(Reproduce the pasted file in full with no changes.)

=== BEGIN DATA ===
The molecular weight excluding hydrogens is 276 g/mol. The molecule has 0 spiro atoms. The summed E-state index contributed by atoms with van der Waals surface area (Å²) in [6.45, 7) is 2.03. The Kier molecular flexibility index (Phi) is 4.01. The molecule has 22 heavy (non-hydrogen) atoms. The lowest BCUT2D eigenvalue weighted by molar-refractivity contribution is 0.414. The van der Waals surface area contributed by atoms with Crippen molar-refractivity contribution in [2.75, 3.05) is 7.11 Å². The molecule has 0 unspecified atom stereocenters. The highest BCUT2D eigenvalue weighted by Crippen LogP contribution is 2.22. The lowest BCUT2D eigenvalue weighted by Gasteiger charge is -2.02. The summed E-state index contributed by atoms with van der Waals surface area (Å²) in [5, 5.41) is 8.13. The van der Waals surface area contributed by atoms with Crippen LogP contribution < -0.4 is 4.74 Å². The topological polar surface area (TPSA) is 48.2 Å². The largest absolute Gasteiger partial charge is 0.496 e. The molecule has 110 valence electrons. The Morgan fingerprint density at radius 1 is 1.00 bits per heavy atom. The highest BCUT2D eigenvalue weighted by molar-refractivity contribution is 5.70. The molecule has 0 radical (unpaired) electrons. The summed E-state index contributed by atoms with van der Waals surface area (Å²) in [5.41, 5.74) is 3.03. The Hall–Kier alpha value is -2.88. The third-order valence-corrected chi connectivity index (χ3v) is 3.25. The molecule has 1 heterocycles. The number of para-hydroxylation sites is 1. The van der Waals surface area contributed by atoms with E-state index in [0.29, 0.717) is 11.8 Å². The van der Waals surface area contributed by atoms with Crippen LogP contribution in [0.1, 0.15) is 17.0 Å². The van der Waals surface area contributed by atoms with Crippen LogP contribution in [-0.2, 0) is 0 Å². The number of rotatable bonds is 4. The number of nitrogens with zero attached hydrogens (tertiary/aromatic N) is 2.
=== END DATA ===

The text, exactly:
The molecular weight excluding hydrogens is 276 g/mol. The molecule has 0 spiro atoms. The summed E-state index contributed by atoms with van der Waals surface area (Å²) in [6.45, 7) is 2.03. The Kier molecular flexibility index (Phi) is 4.01. The molecule has 22 heavy (non-hydrogen) atoms. The lowest BCUT2D eigenvalue weighted by molar-refractivity contribution is 0.414. The van der Waals surface area contributed by atoms with Crippen molar-refractivity contribution in [2.75, 3.05) is 7.11 Å². The molecule has 0 unspecified atom stereocenters. The highest BCUT2D eigenvalue weighted by Crippen LogP contribution is 2.22. The lowest BCUT2D eigenvalue weighted by Gasteiger charge is -2.02. The summed E-state index contributed by atoms with van der Waals surface area (Å²) in [5, 5.41) is 8.13. The van der Waals surface area contributed by atoms with Crippen LogP contribution < -0.4 is 4.74 Å². The topological polar surface area (TPSA) is 48.2 Å². The largest absolute Gasteiger partial charge is 0.496 e. The molecule has 110 valence electrons. The Morgan fingerprint density at radius 1 is 1.00 bits per heavy atom. The highest BCUT2D eigenvalue weighted by molar-refractivity contribution is 5.70. The molecule has 0 radical (unpaired) electrons. The summed E-state index contributed by atoms with van der Waals surface area (Å²) in [5.41, 5.74) is 3.03. The Hall–Kier alpha value is -2.88. The third-order valence-corrected chi connectivity index (χ3v) is 3.25. The molecule has 1 heterocycles. The number of para-hydroxylation sites is 1. The van der Waals surface area contributed by atoms with E-state index in [0.29, 0.717) is 11.8 Å². The van der Waals surface area contributed by atoms with Crippen LogP contribution in [0.1, 0.15) is 17.0 Å². The van der Waals surface area contributed by atoms with Crippen LogP contribution in [-0.2, 0) is 0 Å². The number of rotatable bonds is 4. The number of nitrogens with zero attached hydrogens (tertiary/aromatic N) is 2.